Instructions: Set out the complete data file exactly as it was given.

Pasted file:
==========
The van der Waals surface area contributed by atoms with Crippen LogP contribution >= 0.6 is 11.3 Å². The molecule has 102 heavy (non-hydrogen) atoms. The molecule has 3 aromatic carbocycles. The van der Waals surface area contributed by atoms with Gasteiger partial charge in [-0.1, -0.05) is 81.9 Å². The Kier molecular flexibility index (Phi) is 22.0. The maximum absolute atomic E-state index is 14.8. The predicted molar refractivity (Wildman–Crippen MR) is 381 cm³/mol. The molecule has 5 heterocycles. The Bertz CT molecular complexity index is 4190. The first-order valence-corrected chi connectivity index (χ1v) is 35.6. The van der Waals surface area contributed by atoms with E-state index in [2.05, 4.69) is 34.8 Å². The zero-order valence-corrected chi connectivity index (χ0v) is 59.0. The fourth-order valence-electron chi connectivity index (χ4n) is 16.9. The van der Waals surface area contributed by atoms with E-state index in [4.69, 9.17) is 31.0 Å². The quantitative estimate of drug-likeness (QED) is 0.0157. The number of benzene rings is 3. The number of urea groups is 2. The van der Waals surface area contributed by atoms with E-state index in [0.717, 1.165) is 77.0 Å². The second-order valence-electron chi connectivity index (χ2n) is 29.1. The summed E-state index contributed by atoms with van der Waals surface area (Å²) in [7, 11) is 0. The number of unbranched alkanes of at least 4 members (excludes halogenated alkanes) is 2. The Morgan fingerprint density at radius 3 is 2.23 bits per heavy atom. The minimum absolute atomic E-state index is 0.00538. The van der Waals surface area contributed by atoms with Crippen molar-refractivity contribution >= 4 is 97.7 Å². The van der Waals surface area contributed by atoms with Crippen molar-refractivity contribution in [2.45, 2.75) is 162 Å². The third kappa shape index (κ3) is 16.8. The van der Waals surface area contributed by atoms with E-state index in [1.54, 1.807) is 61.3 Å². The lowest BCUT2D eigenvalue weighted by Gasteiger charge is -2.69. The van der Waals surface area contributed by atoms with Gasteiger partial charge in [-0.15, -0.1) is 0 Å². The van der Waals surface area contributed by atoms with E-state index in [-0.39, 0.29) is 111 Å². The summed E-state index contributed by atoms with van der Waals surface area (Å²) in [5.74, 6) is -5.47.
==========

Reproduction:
The van der Waals surface area contributed by atoms with Crippen LogP contribution >= 0.6 is 11.3 Å². The molecule has 102 heavy (non-hydrogen) atoms. The molecule has 3 aromatic carbocycles. The van der Waals surface area contributed by atoms with Gasteiger partial charge in [-0.1, -0.05) is 81.9 Å². The Kier molecular flexibility index (Phi) is 22.0. The maximum absolute atomic E-state index is 14.8. The predicted molar refractivity (Wildman–Crippen MR) is 381 cm³/mol. The molecule has 5 heterocycles. The Bertz CT molecular complexity index is 4190. The first-order valence-corrected chi connectivity index (χ1v) is 35.6. The van der Waals surface area contributed by atoms with E-state index in [2.05, 4.69) is 34.8 Å². The zero-order valence-corrected chi connectivity index (χ0v) is 59.0. The fourth-order valence-electron chi connectivity index (χ4n) is 16.9. The van der Waals surface area contributed by atoms with E-state index in [4.69, 9.17) is 31.0 Å². The quantitative estimate of drug-likeness (QED) is 0.0157. The number of benzene rings is 3. The number of urea groups is 2. The van der Waals surface area contributed by atoms with E-state index in [0.717, 1.165) is 77.0 Å². The second-order valence-electron chi connectivity index (χ2n) is 29.1. The summed E-state index contributed by atoms with van der Waals surface area (Å²) in [7, 11) is 0. The number of unbranched alkanes of at least 4 members (excludes halogenated alkanes) is 2. The Morgan fingerprint density at radius 3 is 2.23 bits per heavy atom. The minimum absolute atomic E-state index is 0.00538. The van der Waals surface area contributed by atoms with Crippen molar-refractivity contribution >= 4 is 97.7 Å². The van der Waals surface area contributed by atoms with Crippen molar-refractivity contribution in [2.45, 2.75) is 162 Å². The third kappa shape index (κ3) is 16.8. The van der Waals surface area contributed by atoms with E-state index in [1.54, 1.807) is 61.3 Å². The lowest BCUT2D eigenvalue weighted by Gasteiger charge is -2.69. The van der Waals surface area contributed by atoms with Gasteiger partial charge in [-0.15, -0.1) is 0 Å². The van der Waals surface area contributed by atoms with E-state index in [-0.39, 0.29) is 111 Å². The summed E-state index contributed by atoms with van der Waals surface area (Å²) in [5.74, 6) is -5.47.